An employee is likely able to refuse work if they qualify for the Covid-19 related Leave of Absence under the Employment Standards Act (“ESA”). Likewise, an employee is likely entitled to refuse to work in a workplace that is not determined to be an essential workplace by the Government of Ontario. An employee appears to be within their rights in refusing to come to work in a non-essential workplace because they are complying with a public health related order in doing so. However, what happens if the employer is prepared to accommodate remote work for the employee so that he or she can do the job from home? Can the employee still refuse to work?
The steps that are required to accommodate remote work would include:
- equipping the employee at home with the items that are required to do the job (ie. a computer, scanner, printer, paper, camera, microphone, conferencing phone, etc.);
- providing adequate, training, instruction and direction as to the expectations and procedures for remote work; and,
- consider providing compensation for a ‘home office’ set up (akin to the entitlement for a tax deduction for home office costs).
Additionally, an employer may wish to consider enhanced salary or wage structures in order to incentivize the remote work.
Does a remote workplace qualify as an “essential workplace”? Lets look at a sales job for example. Most sales related jobs are not on directly on the list as essential workplaces during the Covid-19 Emergency. However, the Essential Workplace list developed by the Government of Ontario includes a provision for remote sales. Sales in certain categories ‘through an alternative method of sale such as curb side pick-up or delivery’ are deemed essential at item no. 15. There are other provisions in the list providing for ‘alternative’ sales and service delivery and employees who are concerned should seek advice in determining how the list applies to their business.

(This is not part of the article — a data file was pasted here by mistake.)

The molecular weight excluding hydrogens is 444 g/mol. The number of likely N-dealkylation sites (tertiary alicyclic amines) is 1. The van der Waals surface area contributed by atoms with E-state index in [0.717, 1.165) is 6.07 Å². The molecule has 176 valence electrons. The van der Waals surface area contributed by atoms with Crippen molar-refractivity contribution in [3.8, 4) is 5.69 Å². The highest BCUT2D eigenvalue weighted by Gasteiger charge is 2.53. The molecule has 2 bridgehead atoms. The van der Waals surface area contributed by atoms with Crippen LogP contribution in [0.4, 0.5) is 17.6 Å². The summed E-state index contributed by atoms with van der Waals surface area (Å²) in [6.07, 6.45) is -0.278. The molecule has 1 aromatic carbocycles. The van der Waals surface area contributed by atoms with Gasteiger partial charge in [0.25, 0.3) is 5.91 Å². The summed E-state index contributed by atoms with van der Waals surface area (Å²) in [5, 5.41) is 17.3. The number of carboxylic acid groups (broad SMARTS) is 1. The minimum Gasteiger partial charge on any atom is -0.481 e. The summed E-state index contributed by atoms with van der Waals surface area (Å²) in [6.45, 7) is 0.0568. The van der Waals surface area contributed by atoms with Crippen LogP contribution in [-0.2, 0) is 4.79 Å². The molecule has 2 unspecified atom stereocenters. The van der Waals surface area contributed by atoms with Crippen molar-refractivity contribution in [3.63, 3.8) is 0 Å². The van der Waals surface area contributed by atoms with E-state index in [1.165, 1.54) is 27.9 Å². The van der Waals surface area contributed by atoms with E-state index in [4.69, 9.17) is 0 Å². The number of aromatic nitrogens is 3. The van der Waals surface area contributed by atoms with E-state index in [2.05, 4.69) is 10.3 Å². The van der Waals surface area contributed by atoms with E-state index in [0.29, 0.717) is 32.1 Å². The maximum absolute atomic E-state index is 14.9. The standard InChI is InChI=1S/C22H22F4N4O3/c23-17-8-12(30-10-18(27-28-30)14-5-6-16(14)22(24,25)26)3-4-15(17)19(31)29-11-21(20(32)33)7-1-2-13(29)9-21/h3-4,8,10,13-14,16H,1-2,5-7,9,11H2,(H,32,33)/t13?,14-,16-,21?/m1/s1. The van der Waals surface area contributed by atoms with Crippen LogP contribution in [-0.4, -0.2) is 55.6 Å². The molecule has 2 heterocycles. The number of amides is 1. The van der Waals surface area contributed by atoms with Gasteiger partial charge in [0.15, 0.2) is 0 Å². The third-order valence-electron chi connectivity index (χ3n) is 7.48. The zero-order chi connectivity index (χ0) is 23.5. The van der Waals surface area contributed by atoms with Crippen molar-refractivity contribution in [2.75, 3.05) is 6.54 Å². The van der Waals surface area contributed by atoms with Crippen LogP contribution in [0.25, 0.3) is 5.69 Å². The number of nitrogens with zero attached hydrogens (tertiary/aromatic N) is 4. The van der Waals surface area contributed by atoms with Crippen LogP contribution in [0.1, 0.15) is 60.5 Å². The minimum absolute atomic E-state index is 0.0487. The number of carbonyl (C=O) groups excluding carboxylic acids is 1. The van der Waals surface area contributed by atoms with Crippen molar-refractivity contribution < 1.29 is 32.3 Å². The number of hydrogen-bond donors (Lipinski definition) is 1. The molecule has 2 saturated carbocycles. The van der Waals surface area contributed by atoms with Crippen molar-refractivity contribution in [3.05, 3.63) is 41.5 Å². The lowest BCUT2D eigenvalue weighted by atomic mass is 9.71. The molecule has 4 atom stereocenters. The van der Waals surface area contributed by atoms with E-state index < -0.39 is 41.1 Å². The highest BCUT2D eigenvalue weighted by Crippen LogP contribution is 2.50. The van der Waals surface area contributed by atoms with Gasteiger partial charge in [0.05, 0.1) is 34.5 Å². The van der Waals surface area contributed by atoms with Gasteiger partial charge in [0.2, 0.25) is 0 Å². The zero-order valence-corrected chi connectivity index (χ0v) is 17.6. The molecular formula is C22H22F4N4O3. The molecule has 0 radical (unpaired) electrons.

Once an employer has determined that alternative delivery methods apply to the business and the employer has accommodated those alternatives for remote work, the employer will want its employees carry out the work. An employee however may feel they are better off not working and taking CERB or EI benefits instead. Can the employee still refuse the work?
Arguably at that point, the employee cannot refuse the work without jeopardizing their entitlement to the CERB or EI benefits and jeopardizing an entitlement to termination pay under the ESA. If an employer has accommodated remote work and alternative delivery, the employer has effectively created an essential workplace for the job. So long as there is no other impediment to the employee working, such as qualification for the ESA Covid-19 leave , then an employee likely cannot refuse the work without putting both their job and their benefits at risk. If the employee refuses the work they are arguably abandoning their position and may be deemed to have quit. Abandoning and quitting may disentitle and employee to government CERB and EI benefits and could eliminate any claim against the employer for rehire rights, and termination pay such as pay-in-lieu of notice and severance.
Employers should seek advice as to the essential workplace qualifications of their business, accommodating remote workplaces, the CERB and CEWS benefits and ESA leaves. Conversely Employees should seek advice with respect to refusal of work, CERB and EI benefits and ESA leaves.